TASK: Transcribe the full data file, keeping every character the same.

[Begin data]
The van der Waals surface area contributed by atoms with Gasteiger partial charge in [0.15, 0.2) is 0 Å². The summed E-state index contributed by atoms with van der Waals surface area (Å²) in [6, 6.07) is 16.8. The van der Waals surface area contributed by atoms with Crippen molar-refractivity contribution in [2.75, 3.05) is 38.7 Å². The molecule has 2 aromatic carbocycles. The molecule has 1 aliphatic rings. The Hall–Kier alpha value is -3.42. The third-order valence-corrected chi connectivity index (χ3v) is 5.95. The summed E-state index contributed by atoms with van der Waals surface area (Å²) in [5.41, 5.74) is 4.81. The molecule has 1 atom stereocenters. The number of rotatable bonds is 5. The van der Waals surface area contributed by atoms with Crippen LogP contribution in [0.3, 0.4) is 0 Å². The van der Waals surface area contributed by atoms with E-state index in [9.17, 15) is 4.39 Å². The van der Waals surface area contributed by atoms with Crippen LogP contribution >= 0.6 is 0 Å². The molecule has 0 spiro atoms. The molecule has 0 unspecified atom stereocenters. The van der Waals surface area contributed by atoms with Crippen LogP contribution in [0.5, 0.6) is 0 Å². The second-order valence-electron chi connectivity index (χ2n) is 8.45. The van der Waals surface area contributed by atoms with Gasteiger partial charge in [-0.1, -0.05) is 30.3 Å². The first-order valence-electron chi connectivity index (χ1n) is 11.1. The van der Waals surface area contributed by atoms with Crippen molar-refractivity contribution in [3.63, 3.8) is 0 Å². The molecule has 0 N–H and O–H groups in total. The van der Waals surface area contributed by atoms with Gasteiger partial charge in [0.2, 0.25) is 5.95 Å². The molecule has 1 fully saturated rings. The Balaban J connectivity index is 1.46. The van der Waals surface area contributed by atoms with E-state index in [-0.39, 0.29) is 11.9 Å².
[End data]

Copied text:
The van der Waals surface area contributed by atoms with Gasteiger partial charge in [0.15, 0.2) is 0 Å². The summed E-state index contributed by atoms with van der Waals surface area (Å²) in [6, 6.07) is 16.8. The van der Waals surface area contributed by atoms with Crippen molar-refractivity contribution in [2.75, 3.05) is 38.7 Å². The molecule has 2 aromatic carbocycles. The molecule has 1 aliphatic rings. The Hall–Kier alpha value is -3.42. The third-order valence-corrected chi connectivity index (χ3v) is 5.95. The summed E-state index contributed by atoms with van der Waals surface area (Å²) in [5.41, 5.74) is 4.81. The molecule has 1 atom stereocenters. The number of rotatable bonds is 5. The van der Waals surface area contributed by atoms with Crippen LogP contribution in [0.3, 0.4) is 0 Å². The van der Waals surface area contributed by atoms with E-state index in [9.17, 15) is 4.39 Å². The van der Waals surface area contributed by atoms with Crippen LogP contribution >= 0.6 is 0 Å². The molecule has 0 spiro atoms. The molecule has 0 unspecified atom stereocenters. The van der Waals surface area contributed by atoms with Crippen LogP contribution in [0.5, 0.6) is 0 Å². The second-order valence-electron chi connectivity index (χ2n) is 8.45. The van der Waals surface area contributed by atoms with Gasteiger partial charge in [-0.1, -0.05) is 30.3 Å². The first-order valence-electron chi connectivity index (χ1n) is 11.1. The van der Waals surface area contributed by atoms with Crippen molar-refractivity contribution in [3.63, 3.8) is 0 Å². The molecule has 0 N–H and O–H groups in total. The van der Waals surface area contributed by atoms with Gasteiger partial charge in [0.2, 0.25) is 5.95 Å². The molecule has 1 fully saturated rings. The Balaban J connectivity index is 1.46. The van der Waals surface area contributed by atoms with E-state index in [-0.39, 0.29) is 11.9 Å².